Reforms boost securities firms

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Accelerated capital market reforms have offered great development opportunities for China's securities industry, with stronger players in it set to benefit more than others, analysts said.

"China has been rolling out policies for capital market reforms since October, aiming to facilitate the move of funds from parties with excess capital to parties needing funds-the core function of securities firms," said Ma Kunpeng, an industry analyst with mainland-listed SWS Securities.

Securities firms in China mainly conduct investment banking, brokerage, and asset management businesses.

"New policies have ushered the securities industry into a new development era. We expect both their financial show and market performance of the industry to recover in 2019," Ma said.

China announced the draft design of the science and technology innovation board on Jan 30. The pilot project in capital market reforms is expected to be launched in the April-June period. Regulators also eased trading restrictions on stock index futures in December and pledged to "provide more futures and derivative tools" this year.

Liu Wenqiang, an industry researcher with Great Wall Securities, said the reforms will help securities firms to expand their income resources and improve profitability.

"The new board would boost the industry's revenue from investment banking, brokerage, and equity investment in non-listed companies. Meanwhile, as more derivatives become accessible, securities firms can develop asset-heavy businesses more efficiently," Liu said.

"Regulators have also begun to grant the industry more discretion over risk management to foster more capable players."

Liu's remarks are based on announcements of the China Securities Regulatory Commission on Jan 31. The CSRC said it plans to remove the minimum requirement of maintenance margins set for the securities firms.

Calculation methods of the firms' risk control indicators will also be revised, allowing for a higher leverage ratio of the industry, it said.

"If the capital market reforms are properly pushed forward and thus buoy liquidity and performance of the A-share market, stock prices of securities firms will get a major boost this year," said Zhao Hongmei, deputy head of research at Hong Kong-based Zhongtai Financial International Ltd.

The securities industry had led the recovery of the A-share market this year. As of Friday, a sub-index tracking mainland-listed securities firms went up by 36.2 percent, outpacing the 12.4-percent rise of the benchmark Shanghai Composite Index, according to Wind Info.

"Top industry players will benefit more from the reforms than smaller ones, as their stronger capital strength and comprehensive resources will help them better explore the opportunities offered by the reforms," Zhao said.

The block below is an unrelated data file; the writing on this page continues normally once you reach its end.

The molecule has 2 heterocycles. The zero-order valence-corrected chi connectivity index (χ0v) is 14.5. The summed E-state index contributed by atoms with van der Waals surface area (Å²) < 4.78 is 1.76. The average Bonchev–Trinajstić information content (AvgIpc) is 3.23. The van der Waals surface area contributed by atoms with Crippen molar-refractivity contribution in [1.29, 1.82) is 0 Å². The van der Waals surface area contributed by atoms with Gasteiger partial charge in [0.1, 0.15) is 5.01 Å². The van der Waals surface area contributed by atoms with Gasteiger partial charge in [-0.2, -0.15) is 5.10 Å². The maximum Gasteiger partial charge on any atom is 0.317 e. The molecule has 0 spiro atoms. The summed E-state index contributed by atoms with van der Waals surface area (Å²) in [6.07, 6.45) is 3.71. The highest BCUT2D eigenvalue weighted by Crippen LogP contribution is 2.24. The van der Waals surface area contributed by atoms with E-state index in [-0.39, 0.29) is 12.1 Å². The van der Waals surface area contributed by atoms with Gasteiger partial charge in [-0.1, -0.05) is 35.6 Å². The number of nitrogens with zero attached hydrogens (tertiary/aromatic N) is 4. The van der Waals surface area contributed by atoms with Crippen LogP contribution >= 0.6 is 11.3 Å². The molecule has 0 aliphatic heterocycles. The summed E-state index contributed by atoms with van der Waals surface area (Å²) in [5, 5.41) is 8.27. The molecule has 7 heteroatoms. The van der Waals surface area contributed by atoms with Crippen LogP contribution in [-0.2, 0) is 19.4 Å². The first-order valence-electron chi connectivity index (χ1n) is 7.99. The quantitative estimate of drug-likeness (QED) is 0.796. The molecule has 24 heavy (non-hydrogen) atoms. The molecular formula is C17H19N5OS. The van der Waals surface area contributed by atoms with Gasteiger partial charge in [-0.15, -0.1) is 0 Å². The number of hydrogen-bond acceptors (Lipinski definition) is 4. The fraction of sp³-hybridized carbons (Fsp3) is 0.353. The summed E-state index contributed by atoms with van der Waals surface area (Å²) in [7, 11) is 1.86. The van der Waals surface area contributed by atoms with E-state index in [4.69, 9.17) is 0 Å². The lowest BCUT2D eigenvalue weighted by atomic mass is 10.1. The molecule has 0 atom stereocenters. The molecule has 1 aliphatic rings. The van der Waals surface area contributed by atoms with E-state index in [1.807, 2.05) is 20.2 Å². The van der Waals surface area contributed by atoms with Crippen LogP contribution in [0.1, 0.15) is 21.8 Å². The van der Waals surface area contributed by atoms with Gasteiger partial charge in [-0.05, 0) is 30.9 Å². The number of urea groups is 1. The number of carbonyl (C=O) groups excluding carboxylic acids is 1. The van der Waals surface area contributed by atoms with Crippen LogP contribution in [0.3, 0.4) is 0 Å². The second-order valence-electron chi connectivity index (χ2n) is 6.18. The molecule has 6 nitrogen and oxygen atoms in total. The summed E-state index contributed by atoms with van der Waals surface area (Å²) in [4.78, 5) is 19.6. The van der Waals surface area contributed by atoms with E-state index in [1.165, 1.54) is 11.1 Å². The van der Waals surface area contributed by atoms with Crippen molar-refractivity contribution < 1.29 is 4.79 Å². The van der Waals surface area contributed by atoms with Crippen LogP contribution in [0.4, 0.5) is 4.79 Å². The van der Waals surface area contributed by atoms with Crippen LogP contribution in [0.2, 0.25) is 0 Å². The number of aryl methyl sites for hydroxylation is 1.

Echoing Zhao's sentiments, Hong Rong, founder of Shanghai-based investor education platform Hongda Education, said as the industry grows stronger with deepened capital market reforms, many smaller players will merge with larger ones in the following years.

"To make capital market reforms succeed and to facilitate financing of new economy enterprises, the securities industry must become stronger, making supportive policies for the industry imperative," Hong said.

He said he expects to see deregulation of leverage ratio, and encouragement for product innovation as well as mergers and acquisitions within the industry this year. "Helping private capital play a larger role in the industry will count."

Future growth momentum of China's securities industry partly lies in wealth management and the combination of investment banking with equity investment, said Chen Fu, who analyzes non-banking financial institutions for Guangdong province-based Guangfa Securities. Services of trading, sales, research and finance relating to fixed income, currencies and commodities, or FICC, also have a significant growth potential, Chen said.

"Currently, FICC business accounts for no more than 5 percent in Chinese securities firms' profits, far below 40 percent or more of world leading players. This makes profits of Chinese securities firms heavily reliant on the stock markets' performance," Chen said.

In 2018, China's securities industry slackened amid the stock market downturn. According to the Securities Association of China, total revenue of the securities industry last year dropped by 14 percent year-on-year to 266.3 billion yuan ($39.3 billion), while total profits slumped by 41 percent to 66.6 billion yuan.

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